The AOY race ... continued

Of course, you need to be ranked even higher than the top 10 after this tournament to have a chance at AOY. As each event goes into the books, another angler — or two or five — gets eliminated from serious contention. It's a battle of attrition at this point. Everyone starts out even, but as anglers have bad tournaments, they get eliminated — practically, if not mathematically.


From a purely historical perspective, you need to be ranked in the top three in points at the halfway mark to win AOY. That's not a typo — I said the top three. The odds of being outside the top five and winning it are too high to seriously consider.


Looking at the anglers who are in the hunt right now, you have to like VanDam's chances. He's in a good position (third, but essentially tied for second), and he's been here many times before. Can he take down his eighth AOY title, becoming the oldest angler in history to do it at nearly 46? Well, of course he can!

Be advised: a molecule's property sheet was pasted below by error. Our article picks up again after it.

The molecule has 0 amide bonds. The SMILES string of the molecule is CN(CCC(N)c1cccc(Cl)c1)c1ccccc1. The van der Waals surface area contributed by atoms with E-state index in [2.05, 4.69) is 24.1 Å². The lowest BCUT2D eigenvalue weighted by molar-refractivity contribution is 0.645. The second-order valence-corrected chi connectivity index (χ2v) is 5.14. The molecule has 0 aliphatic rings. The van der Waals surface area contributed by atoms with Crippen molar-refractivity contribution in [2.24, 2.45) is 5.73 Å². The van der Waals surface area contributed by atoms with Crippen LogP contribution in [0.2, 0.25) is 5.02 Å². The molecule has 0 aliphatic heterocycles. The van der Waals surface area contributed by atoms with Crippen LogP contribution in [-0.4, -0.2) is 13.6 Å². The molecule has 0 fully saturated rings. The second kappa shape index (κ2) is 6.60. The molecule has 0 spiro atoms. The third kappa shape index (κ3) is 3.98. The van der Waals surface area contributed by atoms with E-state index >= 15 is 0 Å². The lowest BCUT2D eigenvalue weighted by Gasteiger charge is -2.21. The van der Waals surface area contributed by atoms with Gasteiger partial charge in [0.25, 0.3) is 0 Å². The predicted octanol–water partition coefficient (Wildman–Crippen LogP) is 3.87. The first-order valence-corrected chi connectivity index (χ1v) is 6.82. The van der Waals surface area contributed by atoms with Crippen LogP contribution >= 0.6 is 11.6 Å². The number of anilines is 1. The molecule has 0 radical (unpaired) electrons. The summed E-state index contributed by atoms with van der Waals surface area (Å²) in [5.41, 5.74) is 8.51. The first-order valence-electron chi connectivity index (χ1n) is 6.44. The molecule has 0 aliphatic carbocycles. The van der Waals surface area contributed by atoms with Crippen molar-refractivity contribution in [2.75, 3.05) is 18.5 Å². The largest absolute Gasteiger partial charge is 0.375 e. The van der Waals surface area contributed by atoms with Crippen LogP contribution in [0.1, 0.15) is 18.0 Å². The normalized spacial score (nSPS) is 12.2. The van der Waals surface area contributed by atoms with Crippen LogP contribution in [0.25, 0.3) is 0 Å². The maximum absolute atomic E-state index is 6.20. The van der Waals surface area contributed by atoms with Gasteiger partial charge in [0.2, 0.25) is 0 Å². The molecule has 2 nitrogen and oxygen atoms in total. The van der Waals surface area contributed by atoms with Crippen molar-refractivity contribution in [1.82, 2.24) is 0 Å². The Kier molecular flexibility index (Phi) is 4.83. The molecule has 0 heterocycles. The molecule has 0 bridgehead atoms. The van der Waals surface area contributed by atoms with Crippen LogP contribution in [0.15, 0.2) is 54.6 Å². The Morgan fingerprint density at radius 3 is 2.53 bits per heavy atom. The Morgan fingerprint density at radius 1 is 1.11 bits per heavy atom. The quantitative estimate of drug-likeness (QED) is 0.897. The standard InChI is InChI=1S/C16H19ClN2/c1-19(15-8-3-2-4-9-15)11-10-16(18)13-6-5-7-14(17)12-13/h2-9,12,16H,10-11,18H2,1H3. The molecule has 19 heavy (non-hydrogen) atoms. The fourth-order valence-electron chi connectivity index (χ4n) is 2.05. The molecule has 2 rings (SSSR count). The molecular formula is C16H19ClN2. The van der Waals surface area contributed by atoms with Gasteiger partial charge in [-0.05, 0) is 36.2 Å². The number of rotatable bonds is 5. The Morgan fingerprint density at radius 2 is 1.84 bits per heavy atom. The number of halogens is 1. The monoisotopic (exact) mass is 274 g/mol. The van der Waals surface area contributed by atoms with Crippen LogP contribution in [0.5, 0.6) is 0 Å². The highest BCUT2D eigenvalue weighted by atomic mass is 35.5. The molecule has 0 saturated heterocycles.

I also like Evers and Scroggins in this race because they've been close before and are in a strong position right now. No one else in the group — other than two-time AOY Gary Klein — has ever finished in the top five before. To me, that labels them as "untested."


Jason Christie is the wild card. He's a "rookie," but he's also very experienced and the hottest angler on the planet right now as he comes off wins on both of the major circuits.


One thing's for sure: a couple of those anglers in the top 10 are going to struggle at West Point and take themselves right out of the AOY race. Watch it happen. We'll get a pretty good idea of who it's going to be at today's weigh-in.

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